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41 Cards in this Set

  • Front
  • Back
How do we explain what happens in the different areas of social psychology?
• 2 way influence of self and society
• Social Cognition
• Culture shapes behavior
• Evolution shapes universal patterns of social behavior
• Brain activity affects and is affected by social behavior
4 key concerns of Social psychology
• Impact of one person on another
1. Social Influence
2. Persuasion
• Impact of a group on its members
1. Socialization and self concept
2. Conformity
• Impact of members on a group
1. Innovation
2. Leadership
• Impact of one group on another
Qualities of a good theory
• Summarizes multiple observations
• Predictive accuracy
• Generates other research
• Internal coherence
• Economy
Research methods
• Basic vs. applied
• Value-free vs. value laden
Methodology provides guidelines for:
• Collecting Evidence
• Explaining findings
• Doing research so results can be checked
Social psychology of doing research; 4 effects:
• Observer effect
• Experimenter bias
• Paradigm effect
• Subject bias
Observer effect can be addressed by:
• Replication
• Reliability testing
• Triangulation of measure
Examples of subject bias:
• Use of volunteers
• Demand characteristics
• Hawthorne effect
Dealing with deception:
• Active awareness of the problem
• Develop new experimental techniques
• Counteract negative effects of deception
Differences between cognition and social cognition
• Social cognition is mutual cognition
• People have intentions, objects do not
• People are more complex than objects
• Person perception is more likely to be affected by errors and biases
• Person perception sometimes involves a self-fulfilling element
Culture influences impression formation in what ways:
• Shared language: linguistic relativity
• Social construction of reality
Where do we get the information we use in categorization
• From the person
• From others
• Observations
What information do we get from the person non-verbally?
• Paralinguistics
• Kinetics
• Proxemics
• chronemics
5 classes of body movements
• Emblems
• Affect displays
• Illustrators
• Regulators
• Adaptors
3 Types of kenetics:
• Posture
• Gait
• Facial expressions
Two perspectives on how people make attributions
• Naïve psychologist the best most accurate reason
• Cognitive miser reasonable answer, efficiency
Two types of attributions
• Internal/dispositional
• External/situational
When to make what attribution
• Strength of situational pressure
• Person’s intentions
Weiner’s attribution model
• Internal/external locus of control
• Stable variable
• Controllable/uncontrollable
Theory of correspondent inferences
• Assumes that people prefer to make internal attributions
• Looks at how people use info about others’ behavior to infer whether those others possess specific personality traits
Two steps of the theory of correspondent inferences
• Try to deduce the person’s specific intentions based on actions
• Based on intentions, next infer what kind of personal disposition would cause the person to have those intentions and act that way.
Theory of correspondent inferences logical guideline
• Freedom of choice
• Non-common effects
• Social desirability/normativeness
• In-role/out-role
Kelly cube model of attribution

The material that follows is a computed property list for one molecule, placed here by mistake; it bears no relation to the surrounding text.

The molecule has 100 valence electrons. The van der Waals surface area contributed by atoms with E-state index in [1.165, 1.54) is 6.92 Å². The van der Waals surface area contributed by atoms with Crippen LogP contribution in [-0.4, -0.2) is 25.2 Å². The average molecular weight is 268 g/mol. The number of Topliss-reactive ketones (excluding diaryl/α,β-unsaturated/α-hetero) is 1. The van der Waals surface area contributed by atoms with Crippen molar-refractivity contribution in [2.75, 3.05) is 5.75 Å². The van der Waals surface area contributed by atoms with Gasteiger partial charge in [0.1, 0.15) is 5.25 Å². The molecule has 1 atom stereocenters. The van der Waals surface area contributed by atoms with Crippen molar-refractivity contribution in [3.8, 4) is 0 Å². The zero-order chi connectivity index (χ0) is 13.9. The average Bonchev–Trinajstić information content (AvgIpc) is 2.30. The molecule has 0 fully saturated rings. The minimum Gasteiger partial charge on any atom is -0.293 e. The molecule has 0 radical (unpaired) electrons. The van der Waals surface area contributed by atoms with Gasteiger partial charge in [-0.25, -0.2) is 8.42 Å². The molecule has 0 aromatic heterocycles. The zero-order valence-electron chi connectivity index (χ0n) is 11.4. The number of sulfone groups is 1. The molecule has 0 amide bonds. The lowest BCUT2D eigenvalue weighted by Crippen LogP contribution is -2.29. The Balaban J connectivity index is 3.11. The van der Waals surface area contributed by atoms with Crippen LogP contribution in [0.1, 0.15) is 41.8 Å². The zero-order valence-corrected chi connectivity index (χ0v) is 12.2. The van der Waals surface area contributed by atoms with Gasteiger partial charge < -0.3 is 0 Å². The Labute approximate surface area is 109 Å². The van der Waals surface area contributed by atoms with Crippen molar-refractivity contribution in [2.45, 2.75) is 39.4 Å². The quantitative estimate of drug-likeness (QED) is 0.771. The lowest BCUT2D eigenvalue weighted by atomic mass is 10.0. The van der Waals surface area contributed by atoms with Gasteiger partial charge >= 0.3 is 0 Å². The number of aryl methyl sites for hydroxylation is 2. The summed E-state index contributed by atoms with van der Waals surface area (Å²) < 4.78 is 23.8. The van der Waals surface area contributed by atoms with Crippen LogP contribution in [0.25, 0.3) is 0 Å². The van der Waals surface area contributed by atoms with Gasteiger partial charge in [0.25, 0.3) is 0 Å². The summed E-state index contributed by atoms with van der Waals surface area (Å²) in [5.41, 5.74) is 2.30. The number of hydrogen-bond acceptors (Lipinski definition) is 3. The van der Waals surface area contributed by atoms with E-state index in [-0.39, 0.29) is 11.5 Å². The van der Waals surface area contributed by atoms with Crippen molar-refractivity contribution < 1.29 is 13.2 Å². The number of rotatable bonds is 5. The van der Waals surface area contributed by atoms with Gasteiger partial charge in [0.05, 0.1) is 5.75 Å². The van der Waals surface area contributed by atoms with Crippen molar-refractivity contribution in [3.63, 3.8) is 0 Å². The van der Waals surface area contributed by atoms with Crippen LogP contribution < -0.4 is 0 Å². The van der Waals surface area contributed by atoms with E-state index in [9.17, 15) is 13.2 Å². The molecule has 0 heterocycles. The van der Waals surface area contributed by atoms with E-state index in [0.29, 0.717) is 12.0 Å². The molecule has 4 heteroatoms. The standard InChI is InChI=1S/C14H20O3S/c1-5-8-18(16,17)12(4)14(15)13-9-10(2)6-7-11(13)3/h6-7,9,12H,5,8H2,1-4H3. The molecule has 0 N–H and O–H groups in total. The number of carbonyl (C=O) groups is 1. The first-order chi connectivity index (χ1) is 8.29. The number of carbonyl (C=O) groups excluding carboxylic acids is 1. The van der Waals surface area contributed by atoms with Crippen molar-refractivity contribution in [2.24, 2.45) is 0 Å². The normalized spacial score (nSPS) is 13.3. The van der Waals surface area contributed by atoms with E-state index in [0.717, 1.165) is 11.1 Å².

• Consensus
• Distinctiveness
• Consistency
Kelly cube model of attributions; General rules:
• Discounting principle
• Augmenting principle
The 3 tasks of Glibert’s effect of conscious attentional resourses on trait attribution
• Categorization
• Characterization
• Correction
Errors and biases in attribution
• Fundamental attribution error
• Correspondence bias
• Actor observer bias
1. Available information
2. Focus of attention
• Self centered bias
• Self serving bias
• Self handicapping
Why we use heuristics
• Lack of time
• Information overload
• Lower personal importance
• Lacking other knowledge
• Called to mind by situation
Representative heuristic problems
• Base-rate fallacy
• Misconception of chance
• Insensitivity to criteria of predictive value
Availability heuristic problems
• Ease of retrievability
• Effectiveness of the search process
• Imaginability
Mead’s Reflexive self
• Self emerges as a result of social experiences
• Social experiences seen as an exchange of symbols
• In order to understand others intentions, must be able to take their point of view
Looking glass self
• Imagining appearance to others
• Interpreting other’s reactions
• Developing self concept
Turning points in identities
• Private proclamation
• Public proclamation
• Meeting challenge
• Succeeding in an unfamiliar role
• Surpassing role models performance
• Betrayal
• Deception
Techniques of impression management
• Appearance
• Basking in reflected glory
• Cutting off reflected failure
Other self enhancement techniques
Appreciation
Flattery
Self Presentation strategies
Ingratiation
Self promotion
Exemplification
Modesty
Intimidation
Supplication
Biased Historians
Egocentricity
Benneffectance
Cognitive Conservation
Salience
Identities are organized into a role identity hierarchy based on salience their relative importance to the person.
Position of an identity depends on
resources invested
extrinsic rewards obtained
intrinsic rewards attained
amount of self esteem staked on enacting the identity well
A higher position in a hierarchy means
it is more frequently acted

more opportunities the person sees to enact that identity

more likely the person is to conform to role expectations associated with that identity
Social identity theory
self catagorization

social comparison

desire for positive self esteem (the underlying motivation)
3 levels of self categorization
Species

In-group

Personal (traits)